Resistance of small leucine-rich repeat proteoglycans to proteolytic degradation during interleukin-1-stimulated cartilage catabolism. (5/451)

A bovine nasal-cartilage culture system has been utilized to analyse the catabolic events occurring in response to interleukin-1beta over a 14-day period. An early event following the start of interleukin-1 treatment was the release of glycosaminoglycan into the culture medium. This release was accompanied by the appearance in the tissue, and shortly thereafter also in the culture media, of a globular domain (G1)-containing aggrecan degradation product generated by the action of aggrecanase. Link protein was also released from the cartilage with a similar timeframe to that of the G1 fragment, although there was no evidence of its proteolytic degradation. By comparison with aggrecan, the small leucine-rich repeat proteoglycans decorin, biglycan and lumican showed a resistance to both proteolytic cleavage and release throughout the culture period. In contrast, fibromodulin exhibited a marked decrease in size after day 4, presumably due to proteolytic modification, but the major degradation product was retained throughout the culture period. Also in contrast with the early changes in the components of the proteoglycan aggregate, type II collagen did not display signs of extensive degradation until much later in the culture period. Collagen degradation products compatible with collagenase action first appeared in the medium by day 10 and increased thereafter. These data demonstrate that the leucine-rich repeat proteoglycans are resistant to proteolytic action during interleukin-1-stimulated cartilage catabolism, compared with aggrecan. This resistance and continued interaction with the surface of the collagen fibrils may help to stabilize the collagen fibrillar network and protect it from extensive proteolytic attack during the early phases of cartilage degeneration.  (+info)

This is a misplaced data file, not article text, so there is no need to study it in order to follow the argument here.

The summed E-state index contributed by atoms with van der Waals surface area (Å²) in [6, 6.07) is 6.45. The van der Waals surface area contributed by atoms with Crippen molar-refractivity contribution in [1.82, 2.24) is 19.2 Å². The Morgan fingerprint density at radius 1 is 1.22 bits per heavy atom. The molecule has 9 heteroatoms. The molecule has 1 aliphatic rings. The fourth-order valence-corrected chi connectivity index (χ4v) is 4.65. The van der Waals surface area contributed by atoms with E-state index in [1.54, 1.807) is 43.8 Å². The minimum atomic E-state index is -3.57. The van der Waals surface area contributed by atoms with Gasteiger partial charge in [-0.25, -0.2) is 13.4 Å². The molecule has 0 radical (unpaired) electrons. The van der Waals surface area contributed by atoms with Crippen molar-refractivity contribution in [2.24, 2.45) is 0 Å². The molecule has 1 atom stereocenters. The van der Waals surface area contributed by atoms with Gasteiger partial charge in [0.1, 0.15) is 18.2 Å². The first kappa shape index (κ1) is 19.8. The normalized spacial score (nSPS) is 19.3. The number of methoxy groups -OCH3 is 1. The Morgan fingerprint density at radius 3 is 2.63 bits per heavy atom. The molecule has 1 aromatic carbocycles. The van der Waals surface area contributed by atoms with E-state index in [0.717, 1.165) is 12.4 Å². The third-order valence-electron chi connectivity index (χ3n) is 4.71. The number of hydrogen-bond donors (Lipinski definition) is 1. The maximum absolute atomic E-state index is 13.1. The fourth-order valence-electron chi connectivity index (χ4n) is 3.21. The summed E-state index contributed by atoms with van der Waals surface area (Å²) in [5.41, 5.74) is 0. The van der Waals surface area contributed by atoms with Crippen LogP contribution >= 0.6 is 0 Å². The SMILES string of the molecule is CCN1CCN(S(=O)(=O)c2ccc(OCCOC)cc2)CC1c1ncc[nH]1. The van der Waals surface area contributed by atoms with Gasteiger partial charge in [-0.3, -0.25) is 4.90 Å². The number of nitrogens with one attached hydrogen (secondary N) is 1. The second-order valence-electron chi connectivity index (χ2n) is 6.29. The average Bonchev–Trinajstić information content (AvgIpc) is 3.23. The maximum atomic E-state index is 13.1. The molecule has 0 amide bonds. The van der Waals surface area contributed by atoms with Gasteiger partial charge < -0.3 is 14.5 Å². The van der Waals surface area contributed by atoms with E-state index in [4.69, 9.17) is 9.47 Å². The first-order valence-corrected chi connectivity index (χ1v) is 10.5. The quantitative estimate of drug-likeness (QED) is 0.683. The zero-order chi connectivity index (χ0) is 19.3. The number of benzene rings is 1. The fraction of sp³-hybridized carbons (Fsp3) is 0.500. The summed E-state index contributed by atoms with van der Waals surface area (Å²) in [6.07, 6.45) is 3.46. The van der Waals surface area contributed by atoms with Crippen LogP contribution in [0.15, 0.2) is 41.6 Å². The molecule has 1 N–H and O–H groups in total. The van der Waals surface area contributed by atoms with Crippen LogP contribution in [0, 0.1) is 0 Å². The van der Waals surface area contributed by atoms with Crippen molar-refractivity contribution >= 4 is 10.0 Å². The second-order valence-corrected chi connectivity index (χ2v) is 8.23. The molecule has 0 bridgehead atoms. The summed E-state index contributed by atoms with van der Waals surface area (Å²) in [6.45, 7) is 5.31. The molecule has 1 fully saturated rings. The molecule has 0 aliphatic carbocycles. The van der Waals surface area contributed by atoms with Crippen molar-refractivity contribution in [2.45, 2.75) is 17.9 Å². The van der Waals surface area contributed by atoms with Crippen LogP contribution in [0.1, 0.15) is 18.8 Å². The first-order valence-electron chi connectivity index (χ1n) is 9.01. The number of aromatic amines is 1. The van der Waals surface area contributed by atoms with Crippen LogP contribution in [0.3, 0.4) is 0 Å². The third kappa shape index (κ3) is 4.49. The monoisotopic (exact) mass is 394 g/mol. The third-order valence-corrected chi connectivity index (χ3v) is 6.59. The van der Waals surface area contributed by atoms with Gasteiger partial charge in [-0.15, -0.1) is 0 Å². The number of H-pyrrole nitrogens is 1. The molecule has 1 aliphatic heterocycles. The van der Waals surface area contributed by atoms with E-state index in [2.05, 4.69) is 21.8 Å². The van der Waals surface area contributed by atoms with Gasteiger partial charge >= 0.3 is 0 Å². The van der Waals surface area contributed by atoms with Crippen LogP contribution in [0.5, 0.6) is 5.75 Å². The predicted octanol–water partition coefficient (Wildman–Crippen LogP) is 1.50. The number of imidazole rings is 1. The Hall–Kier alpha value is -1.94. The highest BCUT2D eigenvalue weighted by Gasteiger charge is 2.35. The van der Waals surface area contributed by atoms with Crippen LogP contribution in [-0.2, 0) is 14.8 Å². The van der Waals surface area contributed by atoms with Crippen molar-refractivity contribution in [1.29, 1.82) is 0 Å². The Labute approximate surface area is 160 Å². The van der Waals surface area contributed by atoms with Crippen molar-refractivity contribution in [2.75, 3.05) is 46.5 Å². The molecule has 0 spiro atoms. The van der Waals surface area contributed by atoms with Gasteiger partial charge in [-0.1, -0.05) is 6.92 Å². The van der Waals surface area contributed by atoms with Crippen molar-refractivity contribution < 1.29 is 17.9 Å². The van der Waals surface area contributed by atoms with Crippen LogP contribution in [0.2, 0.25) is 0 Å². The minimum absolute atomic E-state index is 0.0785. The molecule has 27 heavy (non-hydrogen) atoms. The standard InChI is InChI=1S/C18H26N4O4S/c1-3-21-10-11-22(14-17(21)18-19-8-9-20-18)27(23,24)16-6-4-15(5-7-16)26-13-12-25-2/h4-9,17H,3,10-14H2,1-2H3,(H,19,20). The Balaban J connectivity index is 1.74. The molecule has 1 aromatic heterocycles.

Genomic characterization of human DSPG3. (6/451)

DSPG3, the human homolog to chick PG-Lb, is a mejrkp6of the small leucine-rich repeat proteoglycan (SLRP) family, including decorin, biglycan, fibromodulin, and lumican. In contrast to the tissue distribution of the other SLRPs, DSPG3 is predominantly expressed in cartilage. In this study, we have determined that the human DSPG3 gene is composed of seven exons: Exon 2 of DSPG3 includes the start codon, exons 4-7 code for the leucine-rich repeats, exons 3 and 7 contain the potential glycosaminoglycan attachment sites, and exon 7 contains the potential N-glycosylation sites and the stop codon. We have identified two polymorphic variations, an insertion/deletion composed of 19 nucleotides in intron 1 and a tetranucleotide (TATT)n repeat in intron 5. Analysis of 1.6 kb of upstream promoter sequence of DSPG3 reveals three TATA boxes, one of which is 20 nucleotides before the transcription start site. The transcription start site precedes the translation start site by 98 nucleotides. There are 14 potential binding sites for SOX9, a transcription factor present in cartilage, in the promoter, and in the first intron of DSPG3. We have examined the evolution of the SLRP gene family and found that gene products clustered together in the evolutionary tree are encoded by genes with similarities in genomic structure. Hence, it appears that the majority of the introns in the SLRP genes were inserted after the differentiation of the SLRP genes from an ancestral gene that was most likely composed of 2-3 exons.  (+info)